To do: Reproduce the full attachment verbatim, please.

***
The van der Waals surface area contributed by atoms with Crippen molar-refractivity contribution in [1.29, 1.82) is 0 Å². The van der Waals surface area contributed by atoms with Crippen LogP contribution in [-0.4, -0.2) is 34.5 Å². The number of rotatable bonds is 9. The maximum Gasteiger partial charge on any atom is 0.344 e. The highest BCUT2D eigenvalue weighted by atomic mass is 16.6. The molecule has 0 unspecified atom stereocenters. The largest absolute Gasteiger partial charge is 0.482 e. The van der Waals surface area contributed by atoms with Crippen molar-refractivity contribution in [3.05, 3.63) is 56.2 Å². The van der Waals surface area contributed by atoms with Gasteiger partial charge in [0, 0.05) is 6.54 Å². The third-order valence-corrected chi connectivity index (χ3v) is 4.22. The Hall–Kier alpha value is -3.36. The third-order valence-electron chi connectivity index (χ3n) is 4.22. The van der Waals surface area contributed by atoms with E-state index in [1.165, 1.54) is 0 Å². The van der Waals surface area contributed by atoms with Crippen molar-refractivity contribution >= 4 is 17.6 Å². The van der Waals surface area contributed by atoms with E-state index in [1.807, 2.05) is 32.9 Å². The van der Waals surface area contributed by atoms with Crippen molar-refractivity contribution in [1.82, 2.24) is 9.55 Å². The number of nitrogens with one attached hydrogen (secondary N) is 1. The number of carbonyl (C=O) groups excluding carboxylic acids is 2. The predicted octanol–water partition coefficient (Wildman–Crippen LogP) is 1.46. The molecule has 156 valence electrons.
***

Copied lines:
The van der Waals surface area contributed by atoms with Crippen molar-refractivity contribution in [1.29, 1.82) is 0 Å². The van der Waals surface area contributed by atoms with Crippen LogP contribution in [-0.4, -0.2) is 34.5 Å². The number of rotatable bonds is 9. The maximum Gasteiger partial charge on any atom is 0.344 e. The highest BCUT2D eigenvalue weighted by atomic mass is 16.6. The molecule has 0 unspecified atom stereocenters. The largest absolute Gasteiger partial charge is 0.482 e. The van der Waals surface area contributed by atoms with Crippen molar-refractivity contribution in [3.05, 3.63) is 56.2 Å². The van der Waals surface area contributed by atoms with Gasteiger partial charge in [0, 0.05) is 6.54 Å². The third-order valence-corrected chi connectivity index (χ3v) is 4.22. The Hall–Kier alpha value is -3.36. The third-order valence-electron chi connectivity index (χ3n) is 4.22. The van der Waals surface area contributed by atoms with E-state index in [1.165, 1.54) is 0 Å². The van der Waals surface area contributed by atoms with Crippen molar-refractivity contribution >= 4 is 17.6 Å². The van der Waals surface area contributed by atoms with E-state index in [1.807, 2.05) is 32.9 Å². The van der Waals surface area contributed by atoms with Crippen molar-refractivity contribution in [1.82, 2.24) is 9.55 Å². The number of nitrogens with one attached hydrogen (secondary N) is 1. The number of carbonyl (C=O) groups excluding carboxylic acids is 2. The predicted octanol–water partition coefficient (Wildman–Crippen LogP) is 1.46. The molecule has 156 valence electrons.